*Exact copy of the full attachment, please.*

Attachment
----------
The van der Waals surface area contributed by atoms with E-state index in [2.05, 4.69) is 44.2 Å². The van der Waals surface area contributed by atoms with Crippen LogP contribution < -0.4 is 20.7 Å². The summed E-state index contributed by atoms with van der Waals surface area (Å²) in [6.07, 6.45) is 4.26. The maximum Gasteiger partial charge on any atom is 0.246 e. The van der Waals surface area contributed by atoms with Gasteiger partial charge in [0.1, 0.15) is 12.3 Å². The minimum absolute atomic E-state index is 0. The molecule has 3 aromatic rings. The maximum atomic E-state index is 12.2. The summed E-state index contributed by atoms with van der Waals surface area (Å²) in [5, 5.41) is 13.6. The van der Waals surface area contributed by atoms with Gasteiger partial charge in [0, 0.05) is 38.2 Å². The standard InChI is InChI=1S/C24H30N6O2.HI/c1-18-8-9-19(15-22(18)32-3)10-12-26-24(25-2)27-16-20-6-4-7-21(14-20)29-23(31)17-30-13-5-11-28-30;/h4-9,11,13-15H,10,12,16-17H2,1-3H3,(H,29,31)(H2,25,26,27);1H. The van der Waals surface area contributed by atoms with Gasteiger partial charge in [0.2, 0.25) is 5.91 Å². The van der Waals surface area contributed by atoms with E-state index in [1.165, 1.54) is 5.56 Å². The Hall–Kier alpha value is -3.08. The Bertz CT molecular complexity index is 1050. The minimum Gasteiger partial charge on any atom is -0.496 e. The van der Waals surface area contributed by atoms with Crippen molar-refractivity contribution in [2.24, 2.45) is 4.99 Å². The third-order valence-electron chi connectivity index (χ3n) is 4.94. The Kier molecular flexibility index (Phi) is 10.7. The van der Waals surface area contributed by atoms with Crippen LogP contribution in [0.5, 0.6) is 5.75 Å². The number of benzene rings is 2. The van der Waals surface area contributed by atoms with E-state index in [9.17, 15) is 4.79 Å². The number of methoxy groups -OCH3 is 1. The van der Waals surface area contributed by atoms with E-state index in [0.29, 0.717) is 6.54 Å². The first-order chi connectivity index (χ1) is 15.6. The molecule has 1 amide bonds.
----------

The van der Waals surface area contributed by atoms with E-state index in [2.05, 4.69) is 44.2 Å². The van der Waals surface area contributed by atoms with Crippen LogP contribution < -0.4 is 20.7 Å². The summed E-state index contributed by atoms with van der Waals surface area (Å²) in [6.07, 6.45) is 4.26. The maximum Gasteiger partial charge on any atom is 0.246 e. The van der Waals surface area contributed by atoms with Gasteiger partial charge in [0.1, 0.15) is 12.3 Å². The minimum absolute atomic E-state index is 0. The molecule has 3 aromatic rings. The maximum atomic E-state index is 12.2. The summed E-state index contributed by atoms with van der Waals surface area (Å²) in [5, 5.41) is 13.6. The van der Waals surface area contributed by atoms with Gasteiger partial charge in [0, 0.05) is 38.2 Å². The standard InChI is InChI=1S/C24H30N6O2.HI/c1-18-8-9-19(15-22(18)32-3)10-12-26-24(25-2)27-16-20-6-4-7-21(14-20)29-23(31)17-30-13-5-11-28-30;/h4-9,11,13-15H,10,12,16-17H2,1-3H3,(H,29,31)(H2,25,26,27);1H. The van der Waals surface area contributed by atoms with Gasteiger partial charge in [0.2, 0.25) is 5.91 Å². The van der Waals surface area contributed by atoms with E-state index in [1.165, 1.54) is 5.56 Å². The Hall–Kier alpha value is -3.08. The Bertz CT molecular complexity index is 1050. The minimum Gasteiger partial charge on any atom is -0.496 e. The van der Waals surface area contributed by atoms with Crippen molar-refractivity contribution in [2.24, 2.45) is 4.99 Å². The third-order valence-electron chi connectivity index (χ3n) is 4.94. The Kier molecular flexibility index (Phi) is 10.7. The van der Waals surface area contributed by atoms with Crippen LogP contribution in [0.5, 0.6) is 5.75 Å². The number of benzene rings is 2. The van der Waals surface area contributed by atoms with E-state index in [9.17, 15) is 4.79 Å². The number of methoxy groups -OCH3 is 1. The van der Waals surface area contributed by atoms with E-state index in [0.29, 0.717) is 6.54 Å². The first-order chi connectivity index (χ1) is 15.6. The molecule has 1 amide bonds.